This is complicated without adding bits about academia and tenure or the profit motive in industry.

I think we need to ditch this comfort some have carefully cultivated with the concept of mediocrity, of it being okay, or even laudable, to be a bumbling buffoon, or to not care enough to retain a basic knowledge of science and maths. I think we need to be encouraged, and to encourage others, to excel in whatever we choose to excel in, but to not stop trying outside of that. Exceptionalism means that you constantly strive to be the best, not that your level of mediocrity becomes the global standard.

So I wouldn't dismiss scientific research so quickly. I would be very careful about getting to the source, and reading what is actually said, and looking at the data or having it explained to me, at need.

-CK
 
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Chris Kott wrote:

James Freyr wrote:I've become somewhat skeptical of scientific research and I'll try to explain why. Generally, science likes to isolate a single compound, and study that, in laboratory controlled conditions such as in a petri dish in a controlled environment. Science is very good at breaking apart something (like turmeric for example), and choose one compound to study. Science loves chemistry, as chemistry can be precisely measured and understood with little or no mysterious grey area with things that can't be explained. Science sometimes can tend to forget about, not consider or intentionally exclude a myriad of other factors that can influence the results in a test that a scientist is performing, such as catalysts like Chris mentioned. It's very difficult, or maybe even impossible, to study a subject as a whole that include multiple external factors like biology and environment, and achieve the same repeating results, which can be done with chemistry. I'm no scientist, but what if, as an example to offer external influences, curcumins in the digestive tract of humans for example, get altered by some of the trillions of gut bacteria, which then make it available for the human body to absorb and use. Sometimes new scientific studies contradict the results of old scientific studies, and I'm willing to bet dollars to donuts that in 10-20 years, a new scientific study will contradict the findings in the report listed above.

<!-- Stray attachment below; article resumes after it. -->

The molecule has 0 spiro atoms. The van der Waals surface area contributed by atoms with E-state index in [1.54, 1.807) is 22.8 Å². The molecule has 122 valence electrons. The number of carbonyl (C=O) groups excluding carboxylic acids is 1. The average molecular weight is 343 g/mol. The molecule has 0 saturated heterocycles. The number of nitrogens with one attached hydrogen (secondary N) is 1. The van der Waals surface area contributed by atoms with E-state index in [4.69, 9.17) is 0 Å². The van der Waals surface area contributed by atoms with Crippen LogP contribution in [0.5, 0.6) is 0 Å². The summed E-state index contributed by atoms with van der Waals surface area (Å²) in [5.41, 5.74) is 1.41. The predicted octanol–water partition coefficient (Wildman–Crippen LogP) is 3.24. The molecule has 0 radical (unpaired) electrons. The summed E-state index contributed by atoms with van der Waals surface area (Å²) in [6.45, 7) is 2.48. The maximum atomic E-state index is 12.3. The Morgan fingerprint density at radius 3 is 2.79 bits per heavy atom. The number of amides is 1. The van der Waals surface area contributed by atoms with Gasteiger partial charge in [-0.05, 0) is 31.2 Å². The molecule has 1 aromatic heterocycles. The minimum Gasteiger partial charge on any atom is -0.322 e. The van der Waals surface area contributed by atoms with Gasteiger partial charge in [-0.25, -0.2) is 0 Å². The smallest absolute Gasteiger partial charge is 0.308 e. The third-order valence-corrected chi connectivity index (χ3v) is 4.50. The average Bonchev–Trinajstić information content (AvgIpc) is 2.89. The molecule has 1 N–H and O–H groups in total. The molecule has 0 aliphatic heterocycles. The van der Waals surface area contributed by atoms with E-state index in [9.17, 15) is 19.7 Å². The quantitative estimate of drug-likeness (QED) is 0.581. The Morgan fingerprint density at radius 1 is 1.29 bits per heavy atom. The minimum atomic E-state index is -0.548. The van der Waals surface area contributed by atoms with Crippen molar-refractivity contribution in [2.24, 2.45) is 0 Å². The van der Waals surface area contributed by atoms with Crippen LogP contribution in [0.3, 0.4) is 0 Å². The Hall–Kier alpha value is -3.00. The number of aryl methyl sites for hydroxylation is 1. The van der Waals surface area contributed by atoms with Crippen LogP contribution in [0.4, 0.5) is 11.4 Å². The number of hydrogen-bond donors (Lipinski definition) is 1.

I am far more skeptical of how people attempt to communicate their scientific understanding. It's like playing broken telephone across a continent. Plus, some levels of complexity require a scientific background just to understand.

It's like trying to describe what dimensions are. Sure, I can take the 2D to 3D example, and I can suggest that time is another dimension, and maybe that they are different "directions," in the sense of length, width, depth, and duration, but beyond that, I am at a loss to explain them, other than to say that I know enough that I am fairly certain that they aren't the same as "alternate realities" as suggested by some interpretations of the multiverse idea (I hesitate to call it a theory, though it well may be already, I'm just not knowledgeable enough to know).

There is so much specialisation in the world that specialised fields of knowledge get deep. And broad, so that you can encompass all the surface-level of one half of one field, say, and yet feel unconnected to other parts of that field. Just ask Dr. Redhawk about what humus is, and what his colleagues' take on it is.

This is complicated without adding bits about academia and tenure or the profit motive in industry.

I think we need to ditch this comfort some have carefully cultivated with the concept of mediocrity, of it being okay, or even laudable, to be a bumbling buffoon, or to not care enough to retain a basic knowledge of science and maths. I think we need to be encouraged, and to encourage others, to excel in whatever we choose to excel in, but to not stop trying outside of that. Exceptionalism means that you constantly strive to be the best, not that your level of mediocrity becomes the global standard.

So I wouldn't dismiss scientific research so quickly. I would be very careful about getting to the source, and reading what is actually said, and looking at the data or having it explained to me, at need.

-CK



A laudable goal! I rarely have the time to dig as deep as I would like, but it is interesting how often a very small amount of digging will show an enormous disconnect between the conclusions being presented by some intermediary, and what the study itself says.
 
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I have made a point of using turmeric, just because of all the good things I've heard about it.

I sure hope all of those things are true and that plenty of black pepper is needed. Turmeric is one of the few things that grows well under teak trees, and I want to grow lots of them. The production of black pepper is also in my plans. So, I want doctors to continue recommending heavy use of both, in order to keep prices up, if nothing else.

Almost all of the tumeric I've eaten has been in conjunction with Indian food that is generally a much healthier choice than if I went out to a burger joint. So it's hard to know when people claim health benefits, weather it's the tumeric alone, or the general improvement in their diet.

I have made a point of eating turmeric when I have joint pain. But I also make a point of taking it easy if I have joint pain. For now I will continue to eat it regularly.